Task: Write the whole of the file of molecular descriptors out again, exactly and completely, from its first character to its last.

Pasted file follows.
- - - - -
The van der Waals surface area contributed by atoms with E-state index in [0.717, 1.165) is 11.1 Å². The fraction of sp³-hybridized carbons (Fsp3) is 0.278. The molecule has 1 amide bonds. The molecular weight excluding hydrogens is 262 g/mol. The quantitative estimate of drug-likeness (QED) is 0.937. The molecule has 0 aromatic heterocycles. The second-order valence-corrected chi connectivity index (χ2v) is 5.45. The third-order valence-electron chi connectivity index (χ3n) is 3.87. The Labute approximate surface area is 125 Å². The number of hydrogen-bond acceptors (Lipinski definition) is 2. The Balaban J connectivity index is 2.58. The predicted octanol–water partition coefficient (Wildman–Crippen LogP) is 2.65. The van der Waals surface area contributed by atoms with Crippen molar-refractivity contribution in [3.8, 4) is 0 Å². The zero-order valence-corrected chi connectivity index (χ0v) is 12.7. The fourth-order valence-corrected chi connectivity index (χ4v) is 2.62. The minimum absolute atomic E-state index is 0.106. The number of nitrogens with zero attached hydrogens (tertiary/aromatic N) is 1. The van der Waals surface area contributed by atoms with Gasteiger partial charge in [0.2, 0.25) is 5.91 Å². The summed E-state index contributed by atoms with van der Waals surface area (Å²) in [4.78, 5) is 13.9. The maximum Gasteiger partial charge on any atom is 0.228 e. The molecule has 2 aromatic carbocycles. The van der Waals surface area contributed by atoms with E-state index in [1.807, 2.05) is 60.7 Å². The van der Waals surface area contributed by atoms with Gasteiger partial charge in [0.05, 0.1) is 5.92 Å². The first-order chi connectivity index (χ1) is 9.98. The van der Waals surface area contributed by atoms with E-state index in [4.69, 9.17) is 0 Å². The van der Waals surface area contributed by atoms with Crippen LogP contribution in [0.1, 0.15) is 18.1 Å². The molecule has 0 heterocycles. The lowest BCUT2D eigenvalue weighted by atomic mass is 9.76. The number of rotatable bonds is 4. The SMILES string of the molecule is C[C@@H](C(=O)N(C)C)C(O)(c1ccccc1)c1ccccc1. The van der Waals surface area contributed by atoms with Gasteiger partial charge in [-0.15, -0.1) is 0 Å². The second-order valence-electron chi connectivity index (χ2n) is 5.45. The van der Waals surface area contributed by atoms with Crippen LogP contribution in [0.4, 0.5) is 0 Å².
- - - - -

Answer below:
The van der Waals surface area contributed by atoms with E-state index in [0.717, 1.165) is 11.1 Å². The fraction of sp³-hybridized carbons (Fsp3) is 0.278. The molecule has 1 amide bonds. The molecular weight excluding hydrogens is 262 g/mol. The quantitative estimate of drug-likeness (QED) is 0.937. The molecule has 0 aromatic heterocycles. The second-order valence-corrected chi connectivity index (χ2v) is 5.45. The third-order valence-electron chi connectivity index (χ3n) is 3.87. The Labute approximate surface area is 125 Å². The number of hydrogen-bond acceptors (Lipinski definition) is 2. The Balaban J connectivity index is 2.58. The predicted octanol–water partition coefficient (Wildman–Crippen LogP) is 2.65. The van der Waals surface area contributed by atoms with Crippen molar-refractivity contribution in [3.8, 4) is 0 Å². The zero-order valence-corrected chi connectivity index (χ0v) is 12.7. The fourth-order valence-corrected chi connectivity index (χ4v) is 2.62. The minimum absolute atomic E-state index is 0.106. The number of nitrogens with zero attached hydrogens (tertiary/aromatic N) is 1. The van der Waals surface area contributed by atoms with Gasteiger partial charge in [0.2, 0.25) is 5.91 Å². The summed E-state index contributed by atoms with van der Waals surface area (Å²) in [4.78, 5) is 13.9. The maximum Gasteiger partial charge on any atom is 0.228 e. The molecule has 2 aromatic carbocycles. The van der Waals surface area contributed by atoms with E-state index in [1.807, 2.05) is 60.7 Å². The van der Waals surface area contributed by atoms with Gasteiger partial charge in [0.05, 0.1) is 5.92 Å². The first-order chi connectivity index (χ1) is 9.98. The van der Waals surface area contributed by atoms with E-state index in [4.69, 9.17) is 0 Å². The van der Waals surface area contributed by atoms with Crippen LogP contribution in [0.1, 0.15) is 18.1 Å². The molecule has 0 heterocycles. The lowest BCUT2D eigenvalue weighted by atomic mass is 9.76. The number of rotatable bonds is 4. The SMILES string of the molecule is C[C@@H](C(=O)N(C)C)C(O)(c1ccccc1)c1ccccc1. The van der Waals surface area contributed by atoms with Gasteiger partial charge in [-0.15, -0.1) is 0 Å². The second-order valence-electron chi connectivity index (χ2n) is 5.45. The van der Waals surface area contributed by atoms with Crippen LogP contribution in [0.4, 0.5) is 0 Å².